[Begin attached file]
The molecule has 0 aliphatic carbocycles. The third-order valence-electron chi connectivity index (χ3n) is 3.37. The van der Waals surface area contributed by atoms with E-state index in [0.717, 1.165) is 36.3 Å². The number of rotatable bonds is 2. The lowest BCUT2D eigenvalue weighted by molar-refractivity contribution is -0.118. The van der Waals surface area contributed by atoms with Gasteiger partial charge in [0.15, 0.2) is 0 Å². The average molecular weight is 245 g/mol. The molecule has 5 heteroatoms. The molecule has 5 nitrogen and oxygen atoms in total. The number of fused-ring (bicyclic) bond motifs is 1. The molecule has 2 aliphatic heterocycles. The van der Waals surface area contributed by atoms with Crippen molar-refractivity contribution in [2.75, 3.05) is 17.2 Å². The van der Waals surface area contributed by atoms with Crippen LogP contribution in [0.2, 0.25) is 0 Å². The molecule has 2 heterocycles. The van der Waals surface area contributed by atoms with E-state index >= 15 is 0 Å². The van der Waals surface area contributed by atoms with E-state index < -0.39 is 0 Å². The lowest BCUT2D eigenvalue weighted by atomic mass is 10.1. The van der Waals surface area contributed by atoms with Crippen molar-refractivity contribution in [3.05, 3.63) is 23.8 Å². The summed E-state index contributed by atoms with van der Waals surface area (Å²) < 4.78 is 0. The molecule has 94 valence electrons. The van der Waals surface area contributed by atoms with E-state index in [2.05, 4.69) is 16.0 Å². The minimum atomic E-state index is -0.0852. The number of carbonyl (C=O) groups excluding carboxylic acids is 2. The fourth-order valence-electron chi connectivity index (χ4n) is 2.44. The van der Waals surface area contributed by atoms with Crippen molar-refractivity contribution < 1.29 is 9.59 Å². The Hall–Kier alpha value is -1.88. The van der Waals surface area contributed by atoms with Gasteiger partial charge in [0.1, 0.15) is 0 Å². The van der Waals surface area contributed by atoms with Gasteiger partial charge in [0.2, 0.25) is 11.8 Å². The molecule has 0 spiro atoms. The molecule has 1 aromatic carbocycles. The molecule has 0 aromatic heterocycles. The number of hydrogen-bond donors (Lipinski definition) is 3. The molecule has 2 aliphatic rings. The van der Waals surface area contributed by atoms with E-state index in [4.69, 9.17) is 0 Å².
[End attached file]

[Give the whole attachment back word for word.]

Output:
The molecule has 0 aliphatic carbocycles. The third-order valence-electron chi connectivity index (χ3n) is 3.37. The van der Waals surface area contributed by atoms with E-state index in [0.717, 1.165) is 36.3 Å². The number of rotatable bonds is 2. The lowest BCUT2D eigenvalue weighted by molar-refractivity contribution is -0.118. The van der Waals surface area contributed by atoms with Gasteiger partial charge in [0.15, 0.2) is 0 Å². The average molecular weight is 245 g/mol. The molecule has 5 heteroatoms. The molecule has 5 nitrogen and oxygen atoms in total. The number of fused-ring (bicyclic) bond motifs is 1. The molecule has 2 aliphatic heterocycles. The van der Waals surface area contributed by atoms with Crippen molar-refractivity contribution in [2.75, 3.05) is 17.2 Å². The van der Waals surface area contributed by atoms with Crippen LogP contribution in [0.2, 0.25) is 0 Å². The molecule has 2 heterocycles. The van der Waals surface area contributed by atoms with E-state index >= 15 is 0 Å². The van der Waals surface area contributed by atoms with E-state index < -0.39 is 0 Å². The lowest BCUT2D eigenvalue weighted by atomic mass is 10.1. The van der Waals surface area contributed by atoms with Crippen molar-refractivity contribution in [3.05, 3.63) is 23.8 Å². The summed E-state index contributed by atoms with van der Waals surface area (Å²) < 4.78 is 0. The molecule has 94 valence electrons. The van der Waals surface area contributed by atoms with E-state index in [2.05, 4.69) is 16.0 Å². The minimum atomic E-state index is -0.0852. The number of carbonyl (C=O) groups excluding carboxylic acids is 2. The fourth-order valence-electron chi connectivity index (χ4n) is 2.44. The van der Waals surface area contributed by atoms with Crippen molar-refractivity contribution < 1.29 is 9.59 Å². The Hall–Kier alpha value is -1.88. The van der Waals surface area contributed by atoms with Gasteiger partial charge in [0.1, 0.15) is 0 Å². The van der Waals surface area contributed by atoms with Gasteiger partial charge in [0.2, 0.25) is 11.8 Å². The molecule has 0 spiro atoms. The molecule has 1 aromatic carbocycles. The molecule has 0 aromatic heterocycles. The number of hydrogen-bond donors (Lipinski definition) is 3. The molecule has 2 aliphatic rings. The van der Waals surface area contributed by atoms with E-state index in [4.69, 9.17) is 0 Å².